A Canisius student has filed a class action lawsuit against the school over the cost of tuition and fees during the coronavirus pandemic.
Plaintiff Caleb McCudden alleges that there was a breach of contract when Canisius transitioned to online classes last March, according to court documents filed in August. The lawsuit claims Canisius failed to provide the services that were part of mandatory payments, such as in-person classes.
McCudden is seeking a prorated portion of Canisius’ tuition and mandatory fees for himself and fellow students, which would be proportionate to the amount of time in each semester when the college transitioned to online classes.
The lawsuit states that Canisius provided a “materially deficient” and “insufficient alternative” for in-person instruction, thus breaching the contract between the college and students since these promised services were not provided.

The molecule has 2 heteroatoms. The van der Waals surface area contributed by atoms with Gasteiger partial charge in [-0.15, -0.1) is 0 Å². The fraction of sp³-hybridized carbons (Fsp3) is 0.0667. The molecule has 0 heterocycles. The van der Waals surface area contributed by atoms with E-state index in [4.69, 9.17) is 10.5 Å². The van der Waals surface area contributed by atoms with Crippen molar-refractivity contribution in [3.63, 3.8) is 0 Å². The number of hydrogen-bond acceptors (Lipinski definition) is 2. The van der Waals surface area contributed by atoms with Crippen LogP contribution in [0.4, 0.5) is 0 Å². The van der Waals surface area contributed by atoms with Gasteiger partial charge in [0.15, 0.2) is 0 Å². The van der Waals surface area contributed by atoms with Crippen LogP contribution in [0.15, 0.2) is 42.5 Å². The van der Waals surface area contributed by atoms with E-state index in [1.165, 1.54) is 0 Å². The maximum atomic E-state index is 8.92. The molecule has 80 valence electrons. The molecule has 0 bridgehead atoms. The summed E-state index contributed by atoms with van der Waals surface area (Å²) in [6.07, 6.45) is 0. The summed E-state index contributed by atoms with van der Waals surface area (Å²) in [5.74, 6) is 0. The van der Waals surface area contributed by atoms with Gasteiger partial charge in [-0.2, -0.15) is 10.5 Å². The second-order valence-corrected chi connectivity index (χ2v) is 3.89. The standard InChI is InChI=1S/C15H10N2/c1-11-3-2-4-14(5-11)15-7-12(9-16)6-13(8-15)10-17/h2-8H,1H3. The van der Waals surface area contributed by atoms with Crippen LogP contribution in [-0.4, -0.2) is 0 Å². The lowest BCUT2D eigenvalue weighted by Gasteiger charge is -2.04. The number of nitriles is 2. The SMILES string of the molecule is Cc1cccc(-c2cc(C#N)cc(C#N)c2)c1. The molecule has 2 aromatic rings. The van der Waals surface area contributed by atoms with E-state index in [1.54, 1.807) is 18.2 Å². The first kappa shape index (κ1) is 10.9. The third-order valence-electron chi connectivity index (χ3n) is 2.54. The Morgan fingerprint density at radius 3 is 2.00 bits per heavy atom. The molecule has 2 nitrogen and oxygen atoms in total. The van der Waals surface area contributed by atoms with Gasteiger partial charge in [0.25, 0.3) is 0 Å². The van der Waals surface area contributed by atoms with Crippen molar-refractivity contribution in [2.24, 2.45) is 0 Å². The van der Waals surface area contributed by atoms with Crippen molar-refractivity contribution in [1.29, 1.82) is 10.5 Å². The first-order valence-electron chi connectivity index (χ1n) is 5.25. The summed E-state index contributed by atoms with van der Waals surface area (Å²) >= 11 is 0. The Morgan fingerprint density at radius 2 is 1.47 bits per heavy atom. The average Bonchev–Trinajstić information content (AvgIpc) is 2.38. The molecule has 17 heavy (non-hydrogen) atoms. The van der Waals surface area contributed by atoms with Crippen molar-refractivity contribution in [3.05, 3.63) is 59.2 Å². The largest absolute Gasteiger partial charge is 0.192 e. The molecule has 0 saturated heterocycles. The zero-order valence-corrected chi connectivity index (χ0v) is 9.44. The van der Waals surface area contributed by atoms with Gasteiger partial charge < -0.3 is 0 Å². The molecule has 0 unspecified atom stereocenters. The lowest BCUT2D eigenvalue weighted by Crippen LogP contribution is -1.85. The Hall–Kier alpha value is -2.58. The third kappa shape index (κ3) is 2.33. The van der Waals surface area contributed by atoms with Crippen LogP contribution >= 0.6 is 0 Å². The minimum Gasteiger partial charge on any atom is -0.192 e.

In response to these complaints filed by McCudden, the defendants claim that in-person instruction was moved online to protect the health and wellness of the campus as well as to adhere to Gov. Andrew Cuomo’s actions.
“Despite the occurrence of an unprecedented global pandemic and the substantial operational effort and expense involved, Canisius remained committed to delivering a quality education to its students, and quickly pivoted to remote instruction for the remainder of the Spring 2020 semester,” according to additional documents.
During March of last year, Cuomo declared a state of emergency in New York, which ordered that all college campuses close and shift to remote instruction.
McCudden is represented by Michael Tompkins, Anthony Alesandro and Brett Cohen from Leeds Brown Law, P.C. Canisius is represented by Hayley Dryer and James Ryan of Cullen and Dykman, LLP.
State Supreme Court Justice Paul Wojtaszek has been assigned this case.